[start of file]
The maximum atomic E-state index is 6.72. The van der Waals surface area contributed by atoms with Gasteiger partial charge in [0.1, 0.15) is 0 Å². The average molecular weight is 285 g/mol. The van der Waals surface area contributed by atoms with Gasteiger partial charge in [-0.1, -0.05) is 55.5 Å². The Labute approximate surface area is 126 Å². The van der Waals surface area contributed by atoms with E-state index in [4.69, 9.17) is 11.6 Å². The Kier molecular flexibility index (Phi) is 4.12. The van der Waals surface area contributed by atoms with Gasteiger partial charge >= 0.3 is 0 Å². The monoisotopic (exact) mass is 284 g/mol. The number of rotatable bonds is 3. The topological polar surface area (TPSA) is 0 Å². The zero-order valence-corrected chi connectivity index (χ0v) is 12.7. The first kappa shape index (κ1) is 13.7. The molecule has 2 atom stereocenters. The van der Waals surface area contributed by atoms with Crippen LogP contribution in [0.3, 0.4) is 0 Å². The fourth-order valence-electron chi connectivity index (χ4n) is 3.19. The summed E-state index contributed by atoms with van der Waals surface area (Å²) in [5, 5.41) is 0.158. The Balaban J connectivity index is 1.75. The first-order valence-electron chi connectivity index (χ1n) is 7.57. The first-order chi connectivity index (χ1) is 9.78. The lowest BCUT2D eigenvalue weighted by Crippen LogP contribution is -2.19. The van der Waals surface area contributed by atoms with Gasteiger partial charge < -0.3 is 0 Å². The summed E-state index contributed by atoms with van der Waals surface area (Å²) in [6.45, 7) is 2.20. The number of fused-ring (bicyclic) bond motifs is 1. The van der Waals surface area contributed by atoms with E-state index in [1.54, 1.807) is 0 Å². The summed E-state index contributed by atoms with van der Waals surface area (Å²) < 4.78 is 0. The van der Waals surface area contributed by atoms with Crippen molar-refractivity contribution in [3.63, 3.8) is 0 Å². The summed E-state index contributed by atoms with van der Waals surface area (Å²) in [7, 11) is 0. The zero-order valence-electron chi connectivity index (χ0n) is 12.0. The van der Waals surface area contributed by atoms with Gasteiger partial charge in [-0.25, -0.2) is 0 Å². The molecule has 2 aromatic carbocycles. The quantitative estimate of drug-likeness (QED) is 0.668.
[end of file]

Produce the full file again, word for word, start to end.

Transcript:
The maximum atomic E-state index is 6.72. The van der Waals surface area contributed by atoms with Gasteiger partial charge in [0.1, 0.15) is 0 Å². The average molecular weight is 285 g/mol. The van der Waals surface area contributed by atoms with Gasteiger partial charge in [-0.1, -0.05) is 55.5 Å². The Labute approximate surface area is 126 Å². The van der Waals surface area contributed by atoms with E-state index in [4.69, 9.17) is 11.6 Å². The Kier molecular flexibility index (Phi) is 4.12. The van der Waals surface area contributed by atoms with Gasteiger partial charge >= 0.3 is 0 Å². The monoisotopic (exact) mass is 284 g/mol. The number of rotatable bonds is 3. The topological polar surface area (TPSA) is 0 Å². The zero-order valence-corrected chi connectivity index (χ0v) is 12.7. The first kappa shape index (κ1) is 13.7. The molecule has 2 atom stereocenters. The van der Waals surface area contributed by atoms with Crippen LogP contribution in [0.3, 0.4) is 0 Å². The fourth-order valence-electron chi connectivity index (χ4n) is 3.19. The summed E-state index contributed by atoms with van der Waals surface area (Å²) in [5, 5.41) is 0.158. The Balaban J connectivity index is 1.75. The first-order valence-electron chi connectivity index (χ1n) is 7.57. The first-order chi connectivity index (χ1) is 9.78. The lowest BCUT2D eigenvalue weighted by Crippen LogP contribution is -2.19. The van der Waals surface area contributed by atoms with Gasteiger partial charge < -0.3 is 0 Å². The summed E-state index contributed by atoms with van der Waals surface area (Å²) in [6.45, 7) is 2.20. The number of fused-ring (bicyclic) bond motifs is 1. The van der Waals surface area contributed by atoms with E-state index in [1.54, 1.807) is 0 Å². The summed E-state index contributed by atoms with van der Waals surface area (Å²) < 4.78 is 0. The van der Waals surface area contributed by atoms with Crippen molar-refractivity contribution in [3.63, 3.8) is 0 Å². The summed E-state index contributed by atoms with van der Waals surface area (Å²) in [7, 11) is 0. The zero-order valence-electron chi connectivity index (χ0n) is 12.0. The van der Waals surface area contributed by atoms with Gasteiger partial charge in [-0.25, -0.2) is 0 Å². The molecule has 2 aromatic carbocycles. The quantitative estimate of drug-likeness (QED) is 0.668.